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There will be time, there will be time. . .but for what?

I have a desk calendar that I replace each year. It comes from a company called At-a-Glance. For reasons I don't fully get, each day of the week has a separate page -- except for Saturdays and Sundays. They share a page, as they do this weekend and as you can see in this photo, taken before I crammed it full of appointments and reminders.

Jan-1-2Apparently someone at At-a-Glance determined years ago that for almost everybody things slow down enough on weekends that it would be possible to compress two days into one. Maybe it had something to do with a weekly sabbath. Maybe it had something to do with the standard Monday-Friday workweek. Maybe some executive wanted to save paper. I don't know.

But it seems a little unfair.

The first days of a new year offer a good time to think about time itself and how we use it, how we abuse it, how we murder it or sanctify it.

In T.S. Eliot's remarkable poem "The Love Song of J. Alfred Prufrock," there is much rumination about time. Eliot, for instance, has Prufrock say this:

There will be time, there will be time
To prepare a face to meet the faces that you meet;
There will be time to murder and create,
And time for all the works and days of hands
That lift and drop a question on your plate;
Time for you and time for me,
And time yet for a hundred indecisions,
And for a hundred visions and revisions,
Before the taking of a toast and tea.

Yes, there is time, there is time. But, in the end, not much. Even for people who live what seems like a long time. My late father's brother, for instance, is scheduled to turn 100 years old at the end of March. I hope to be in Illinois then to celebrate that good and funny man.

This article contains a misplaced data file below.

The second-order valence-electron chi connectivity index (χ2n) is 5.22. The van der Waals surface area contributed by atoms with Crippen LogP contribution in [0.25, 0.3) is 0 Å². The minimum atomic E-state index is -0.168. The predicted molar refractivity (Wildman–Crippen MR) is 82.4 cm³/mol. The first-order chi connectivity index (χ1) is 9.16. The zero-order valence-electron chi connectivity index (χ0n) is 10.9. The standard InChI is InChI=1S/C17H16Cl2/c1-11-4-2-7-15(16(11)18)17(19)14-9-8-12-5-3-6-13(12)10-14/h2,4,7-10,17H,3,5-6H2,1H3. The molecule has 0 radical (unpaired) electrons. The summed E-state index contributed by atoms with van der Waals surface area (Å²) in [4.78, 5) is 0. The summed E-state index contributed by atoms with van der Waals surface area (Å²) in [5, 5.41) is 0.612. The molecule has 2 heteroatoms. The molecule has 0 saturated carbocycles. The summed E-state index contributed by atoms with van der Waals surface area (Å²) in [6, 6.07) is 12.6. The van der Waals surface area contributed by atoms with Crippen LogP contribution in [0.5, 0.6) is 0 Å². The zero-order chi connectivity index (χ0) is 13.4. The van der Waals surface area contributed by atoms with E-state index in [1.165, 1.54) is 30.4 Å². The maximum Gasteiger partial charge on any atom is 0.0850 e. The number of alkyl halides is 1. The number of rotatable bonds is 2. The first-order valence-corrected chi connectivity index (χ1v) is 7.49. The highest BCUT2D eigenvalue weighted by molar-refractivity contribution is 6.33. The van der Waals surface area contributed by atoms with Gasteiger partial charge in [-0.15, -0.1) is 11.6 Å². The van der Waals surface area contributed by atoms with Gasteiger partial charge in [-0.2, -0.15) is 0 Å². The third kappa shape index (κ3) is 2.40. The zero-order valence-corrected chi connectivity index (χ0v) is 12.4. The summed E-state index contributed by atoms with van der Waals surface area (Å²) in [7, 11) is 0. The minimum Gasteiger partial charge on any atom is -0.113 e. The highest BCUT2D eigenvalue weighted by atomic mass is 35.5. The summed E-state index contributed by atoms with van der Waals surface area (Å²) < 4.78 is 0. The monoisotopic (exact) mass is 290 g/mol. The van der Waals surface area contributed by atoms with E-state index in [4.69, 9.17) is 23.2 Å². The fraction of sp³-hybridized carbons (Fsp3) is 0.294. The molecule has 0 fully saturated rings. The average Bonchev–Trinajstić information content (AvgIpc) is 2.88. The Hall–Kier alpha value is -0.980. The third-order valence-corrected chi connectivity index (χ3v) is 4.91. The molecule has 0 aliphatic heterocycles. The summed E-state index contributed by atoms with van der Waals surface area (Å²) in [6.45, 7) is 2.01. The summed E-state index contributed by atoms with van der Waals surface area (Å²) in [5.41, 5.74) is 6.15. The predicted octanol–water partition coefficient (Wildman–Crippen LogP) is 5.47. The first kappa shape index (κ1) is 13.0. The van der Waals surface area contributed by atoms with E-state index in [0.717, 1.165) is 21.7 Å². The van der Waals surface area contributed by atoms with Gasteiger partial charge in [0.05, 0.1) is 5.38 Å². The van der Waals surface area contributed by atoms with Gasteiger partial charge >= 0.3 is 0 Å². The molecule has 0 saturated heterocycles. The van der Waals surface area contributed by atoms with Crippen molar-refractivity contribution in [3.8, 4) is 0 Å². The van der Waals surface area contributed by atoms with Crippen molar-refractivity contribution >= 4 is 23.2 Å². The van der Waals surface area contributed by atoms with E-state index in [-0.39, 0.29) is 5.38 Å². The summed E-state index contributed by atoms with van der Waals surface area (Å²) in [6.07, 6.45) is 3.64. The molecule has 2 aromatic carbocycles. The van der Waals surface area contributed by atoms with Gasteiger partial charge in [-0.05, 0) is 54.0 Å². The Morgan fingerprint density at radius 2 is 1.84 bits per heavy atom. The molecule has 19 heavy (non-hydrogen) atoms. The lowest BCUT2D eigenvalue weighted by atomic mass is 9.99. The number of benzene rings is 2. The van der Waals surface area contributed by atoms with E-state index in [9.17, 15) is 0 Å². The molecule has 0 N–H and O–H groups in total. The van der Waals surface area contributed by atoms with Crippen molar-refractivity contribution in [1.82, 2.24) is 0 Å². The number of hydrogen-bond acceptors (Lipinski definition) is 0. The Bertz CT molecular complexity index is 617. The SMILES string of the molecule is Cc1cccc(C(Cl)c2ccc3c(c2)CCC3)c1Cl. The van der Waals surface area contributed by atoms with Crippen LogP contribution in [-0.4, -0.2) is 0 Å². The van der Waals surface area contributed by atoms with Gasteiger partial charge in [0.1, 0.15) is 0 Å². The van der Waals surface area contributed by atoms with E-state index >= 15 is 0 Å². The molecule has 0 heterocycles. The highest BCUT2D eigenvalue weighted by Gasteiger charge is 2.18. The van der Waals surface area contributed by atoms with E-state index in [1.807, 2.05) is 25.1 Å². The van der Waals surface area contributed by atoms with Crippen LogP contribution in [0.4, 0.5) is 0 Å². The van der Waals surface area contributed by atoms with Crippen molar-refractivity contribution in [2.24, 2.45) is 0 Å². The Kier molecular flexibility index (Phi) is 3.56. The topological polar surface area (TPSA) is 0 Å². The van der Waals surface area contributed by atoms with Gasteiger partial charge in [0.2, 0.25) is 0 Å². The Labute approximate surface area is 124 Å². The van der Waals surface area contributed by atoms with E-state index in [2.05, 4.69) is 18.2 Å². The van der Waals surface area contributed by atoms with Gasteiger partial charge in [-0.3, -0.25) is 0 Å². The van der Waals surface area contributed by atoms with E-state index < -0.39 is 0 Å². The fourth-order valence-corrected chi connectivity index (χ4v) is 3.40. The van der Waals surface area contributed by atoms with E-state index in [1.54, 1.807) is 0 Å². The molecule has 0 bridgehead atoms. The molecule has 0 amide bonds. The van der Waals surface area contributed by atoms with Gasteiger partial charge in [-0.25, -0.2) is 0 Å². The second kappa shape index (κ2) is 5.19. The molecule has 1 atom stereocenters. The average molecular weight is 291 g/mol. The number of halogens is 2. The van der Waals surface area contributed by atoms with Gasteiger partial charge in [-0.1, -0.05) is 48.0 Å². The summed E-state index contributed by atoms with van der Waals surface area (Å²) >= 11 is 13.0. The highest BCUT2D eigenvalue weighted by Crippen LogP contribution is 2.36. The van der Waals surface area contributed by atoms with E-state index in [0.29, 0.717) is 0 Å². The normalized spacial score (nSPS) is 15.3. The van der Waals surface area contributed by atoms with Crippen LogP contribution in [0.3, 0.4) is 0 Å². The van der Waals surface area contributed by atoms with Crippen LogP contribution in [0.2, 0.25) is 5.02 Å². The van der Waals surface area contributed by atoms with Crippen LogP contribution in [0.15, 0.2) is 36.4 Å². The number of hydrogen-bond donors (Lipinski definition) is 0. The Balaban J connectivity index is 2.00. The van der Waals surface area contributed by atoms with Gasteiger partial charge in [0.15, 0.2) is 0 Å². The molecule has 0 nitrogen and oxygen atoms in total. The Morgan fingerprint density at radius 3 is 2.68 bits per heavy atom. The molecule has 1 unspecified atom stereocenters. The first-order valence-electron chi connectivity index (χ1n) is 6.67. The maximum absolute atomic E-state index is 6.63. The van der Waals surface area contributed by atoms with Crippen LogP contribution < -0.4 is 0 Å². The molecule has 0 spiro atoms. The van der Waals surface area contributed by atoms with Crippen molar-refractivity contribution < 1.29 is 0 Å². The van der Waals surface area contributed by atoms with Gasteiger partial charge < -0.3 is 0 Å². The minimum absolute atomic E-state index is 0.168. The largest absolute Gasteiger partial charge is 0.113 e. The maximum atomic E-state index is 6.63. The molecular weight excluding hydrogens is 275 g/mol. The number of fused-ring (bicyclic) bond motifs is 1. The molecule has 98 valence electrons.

But what is 100 years in a universe now believed to be 13.7 billion years old? Well, that information is believed by people who believe science. There still, of course, are biblical literalists who think Earth itself is only a few thousand years old. No wonder QAnon conspiracy theories and political Big Lies find easy audiences.

What 100 years amounts to, really, is a long lifetime of opportunities to help make the world more delicious for others, to help others see the beauty all around us, the gifts of nature that sustain us. Those are hard to see when we focus on individual freedom to the exclusion of the common good. But when our focus is on the well-being of others and of society as a whole -- as healthy religions teaches us it should be -- then we can discover that time is a gift to be used imaginatively, lovingly, prodigally.

Starting today.

Happy New Year.

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One final thought about 2021: As the author of this RNS opinion piece correctly notes, in the just-ended year, "across the religious left, right and center, the dominant narratives suggested that as religion recedes as a force in American public life, it is becoming easier for political movements to co-opt faith for their own purposes. Perhaps this has long been so, but it’s astonishing to watch as the guardians of religious institutions — denominational leaders, prominent clergy and laypeople with oversight authority and responsibility — appear not only powerless to stop it, but often eager to go along." How else to explain the attraction people who call themselves conservative Christians continue to have for a disgraced man whose life has violated nearly all the values such Christians say they hold dear? Will faith leaders and followers do better in 2022? I hope so. But I'm taking no bets.


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